Since that figure is quite a lot more volatile, we can use the 3.9% increase, which is a more steady look at overall bond data. That puts rent up $19.50 a week – but we should note that if they did sign a new tenancy in April, it would be up a whopping $34.50.

    Mortgage increase: $101 a week

    Let’s change our assumption and assume our household has a mortgage instead. Stats NZ said halfway through 2021 the median mortgage size was $260,000.

    Back then the 1-year fixed rate was about 2.2%, meaning a minimum weekly repayment of $228. Now that rate is more like 5.2%, meaning a minimum repayment of $329 a week – a huge $101 a week change.

    And that’s the median mortgage amount. Some borrowers are far more highly leveraged, because they got into the market later, when house prices were higher.

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    Fuel: Up $20.25

    Back in 2019 we know the average household spent about $48.50 a week on fuel – roughly 25 litres a week, based on fuel prices back then.

    That may seem low, but we should remember that families without children often drive a lot less than those who do. And that’s not even counting people who do most of their transport without a car.

    Anyway, let’s use 25 litres of regular 91 as our starting point.

    Last year at about this time fuel was $2.11 a litre – so $52.75 a week for that 25 litres.

    Right now according to Gaspy fuel is $2.92 a litre – so $73 a week for that 25 litres, even taking into account the Government’s 25c fuel tax cut.

    That’s an overall change of $20.25 for fuel alone. There is a bit of an asterisk here though – often when prices change people also change their behaviour. Our two-person family may have started to drive a touch less.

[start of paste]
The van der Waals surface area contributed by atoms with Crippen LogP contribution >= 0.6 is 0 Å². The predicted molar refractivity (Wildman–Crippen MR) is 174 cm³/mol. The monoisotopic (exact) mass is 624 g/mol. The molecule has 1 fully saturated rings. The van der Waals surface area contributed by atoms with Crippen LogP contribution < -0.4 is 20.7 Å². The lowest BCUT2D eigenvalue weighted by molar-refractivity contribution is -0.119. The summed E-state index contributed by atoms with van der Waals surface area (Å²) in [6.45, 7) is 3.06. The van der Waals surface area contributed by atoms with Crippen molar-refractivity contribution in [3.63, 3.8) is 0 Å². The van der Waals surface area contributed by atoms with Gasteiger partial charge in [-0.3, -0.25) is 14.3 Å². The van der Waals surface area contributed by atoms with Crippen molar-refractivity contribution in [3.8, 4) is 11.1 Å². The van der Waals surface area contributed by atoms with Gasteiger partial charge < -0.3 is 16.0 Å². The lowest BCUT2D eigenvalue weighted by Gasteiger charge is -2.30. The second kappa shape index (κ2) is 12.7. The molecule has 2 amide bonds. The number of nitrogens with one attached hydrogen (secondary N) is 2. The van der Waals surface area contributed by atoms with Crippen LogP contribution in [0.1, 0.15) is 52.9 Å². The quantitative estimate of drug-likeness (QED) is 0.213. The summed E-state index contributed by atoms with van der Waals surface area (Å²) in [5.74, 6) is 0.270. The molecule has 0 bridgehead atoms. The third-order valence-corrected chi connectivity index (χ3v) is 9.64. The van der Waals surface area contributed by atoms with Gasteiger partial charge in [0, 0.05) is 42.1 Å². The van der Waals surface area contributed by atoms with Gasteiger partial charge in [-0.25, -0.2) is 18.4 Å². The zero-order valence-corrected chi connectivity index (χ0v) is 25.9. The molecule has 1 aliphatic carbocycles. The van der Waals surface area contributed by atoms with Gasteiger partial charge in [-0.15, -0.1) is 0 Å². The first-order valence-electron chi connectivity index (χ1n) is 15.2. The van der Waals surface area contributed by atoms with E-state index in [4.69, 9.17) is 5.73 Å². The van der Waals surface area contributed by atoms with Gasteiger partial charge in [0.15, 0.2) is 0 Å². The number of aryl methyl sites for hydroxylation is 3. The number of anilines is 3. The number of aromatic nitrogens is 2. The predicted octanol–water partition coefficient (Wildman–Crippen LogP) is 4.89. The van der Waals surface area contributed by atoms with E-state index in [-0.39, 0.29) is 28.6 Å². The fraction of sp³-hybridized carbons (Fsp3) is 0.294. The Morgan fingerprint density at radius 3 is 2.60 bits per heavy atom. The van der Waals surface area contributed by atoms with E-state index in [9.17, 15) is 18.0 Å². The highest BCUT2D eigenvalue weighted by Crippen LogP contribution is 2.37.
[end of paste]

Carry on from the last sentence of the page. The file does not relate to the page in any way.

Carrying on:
Then, we also know that this payment isn’t supposed to come in until August, when the Government is also taking away the 25c a litre fuel tax cut. That would put 25 litres of fuel up to $79.25.

    In summary: $27 a week could be quite a lot for some, not so much for others.

    If we add up all the costs for our rental household, they actually come out marginally ahead from this payment, with $54 coming in from the payment and $52.75 going out in price increases.

    But we should note here that it only lasts for three months – and these people would have been facing the price increases all year. Plus, they might have kids, which would easily send their prices skyrocketing – although it would also make them eligible for further Government support.


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    When we switch to the mortgaged household the payment is more like a cup of water in a bucket – it’s something.

    The mortgaged household has seen costs go up $134.25, compared to that $54 boost.

    And these averages never catch every type of household.

    Lots of people aren’t in relationships, meaning they might rent a house by themselves, paying more in rent and only getting $27 a week for themselves. Many others might have kids who send costs way up, or make just above $70,000 – meaning they would get nothing.

    On the other hand, we assumed our couple didn’t get a pay rise in the last year. Stats NZ thinks it’s more likely they would have seen a pay increase of something like 3%.